2 - Devonte’ Graham: More of the same, but with more consistent drives to the hoop to make defenses collapse. Graham typically guarded the other team’s best perimeter scorer and in the first three games of the NCAA tournament made 13 of 22 3-pointers.

3 - Udoka Azubuike: Get into the best shape of his life. If he can build enough stamina to be able to get up and down the court well enough to keep up with the team’s rapid pace, the rest will take care of itself. His blend of quickness for a man his size, soft shooting touch, and feel for blocking shots all mean that with experience he’ll develop into a dominant college center.

4 - Billy Preston: Embrace Josh Jackson’s win-every-possession-at-both-ends mentality. He’s a big man who has guard skills, but he’s coming to a school where that’s not going to blow anybody away. Kansas has had plenty of big men who handled the ball and shot like guards, but only the ones willing to do the little things and get their noses dirty became productive, popular, winning forces. The sooner Preston realizes that, the sooner he’ll fit in.

5 - Svi Mykhailiuk: Increase on hard, late-season drives he took out of hiding, and when hot from the perimeter, demand the ball.

6 - Lagerald Vick: Steer clear of trouble off the court, and cure one strange recurring problem as a shooter. Does anybody remember a player who on 3-pointers from the corner hits the side of the backboard as frequently as Vick? Maybe he’s standing too close to the baseline. Anyway, he has a nice shooting touch and he’s such a quick leaper and has a chance to make a big leap forward as a junior. No reason he can’t get a ton of steals.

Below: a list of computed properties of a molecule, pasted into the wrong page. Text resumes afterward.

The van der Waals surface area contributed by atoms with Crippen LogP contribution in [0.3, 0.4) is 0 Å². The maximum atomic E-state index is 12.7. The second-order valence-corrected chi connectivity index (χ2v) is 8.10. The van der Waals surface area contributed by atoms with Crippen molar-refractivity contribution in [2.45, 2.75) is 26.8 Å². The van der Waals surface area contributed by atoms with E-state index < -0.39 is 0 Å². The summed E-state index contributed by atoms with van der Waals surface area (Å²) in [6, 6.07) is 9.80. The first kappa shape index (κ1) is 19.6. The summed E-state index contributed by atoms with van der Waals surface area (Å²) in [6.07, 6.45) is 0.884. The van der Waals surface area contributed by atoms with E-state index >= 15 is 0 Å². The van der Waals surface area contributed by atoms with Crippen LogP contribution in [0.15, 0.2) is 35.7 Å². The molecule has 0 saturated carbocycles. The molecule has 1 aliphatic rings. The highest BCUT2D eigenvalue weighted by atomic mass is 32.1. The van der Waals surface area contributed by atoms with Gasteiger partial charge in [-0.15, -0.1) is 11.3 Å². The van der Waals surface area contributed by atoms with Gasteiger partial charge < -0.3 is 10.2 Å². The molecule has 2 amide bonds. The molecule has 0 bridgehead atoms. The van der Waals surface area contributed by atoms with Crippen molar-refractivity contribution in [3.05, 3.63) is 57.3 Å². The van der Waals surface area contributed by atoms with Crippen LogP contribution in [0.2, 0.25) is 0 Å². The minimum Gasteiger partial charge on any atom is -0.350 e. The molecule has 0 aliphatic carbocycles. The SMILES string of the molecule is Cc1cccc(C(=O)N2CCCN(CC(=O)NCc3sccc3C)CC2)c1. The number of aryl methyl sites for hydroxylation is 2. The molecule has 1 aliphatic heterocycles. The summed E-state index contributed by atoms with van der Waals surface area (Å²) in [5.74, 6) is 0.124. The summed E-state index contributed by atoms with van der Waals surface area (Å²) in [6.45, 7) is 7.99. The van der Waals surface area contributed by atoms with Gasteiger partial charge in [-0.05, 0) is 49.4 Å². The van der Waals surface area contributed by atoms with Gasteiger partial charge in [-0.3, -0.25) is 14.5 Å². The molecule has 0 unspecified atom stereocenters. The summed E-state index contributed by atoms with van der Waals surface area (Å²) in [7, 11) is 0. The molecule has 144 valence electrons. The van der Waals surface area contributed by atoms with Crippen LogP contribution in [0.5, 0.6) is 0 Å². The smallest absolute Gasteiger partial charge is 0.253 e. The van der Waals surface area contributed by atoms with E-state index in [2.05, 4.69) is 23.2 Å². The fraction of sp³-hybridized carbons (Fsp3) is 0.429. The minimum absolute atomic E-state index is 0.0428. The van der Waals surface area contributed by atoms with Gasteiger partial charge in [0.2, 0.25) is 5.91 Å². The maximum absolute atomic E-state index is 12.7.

7 - Sam Cunliffe: In 10 games for Arizona State, he averaged 25.4 minutes, shot .405 from 3-point range and should be able to join the rotation as soon as he’s eligible at the end of the first semester.

8 - Marcus Garrett: He can earn playing time by becoming as strong a defender as possible as quickly as possible. It sounds as if he knows that, so it will be interesting to see him chase minutes.

9 - Dwight Coleby: His knee should be stronger, which is good because he’ll be needed to lend muscle off the bench.

10 - Mitch Lightfoot: He’ll find a way to contribute because he obviously cares and embraces physical approach to the game.

11 - Carlton Bragg: Transfer. That’s his best path to getting his career back on track.

Reply 28 comments from Pius Waldman Caden Ford Dirk Medema Daniel Schmidt Titus Canby Trey Hohman Mike Greer Bob Bailey Barry Weiss Dale Rogers and 13 others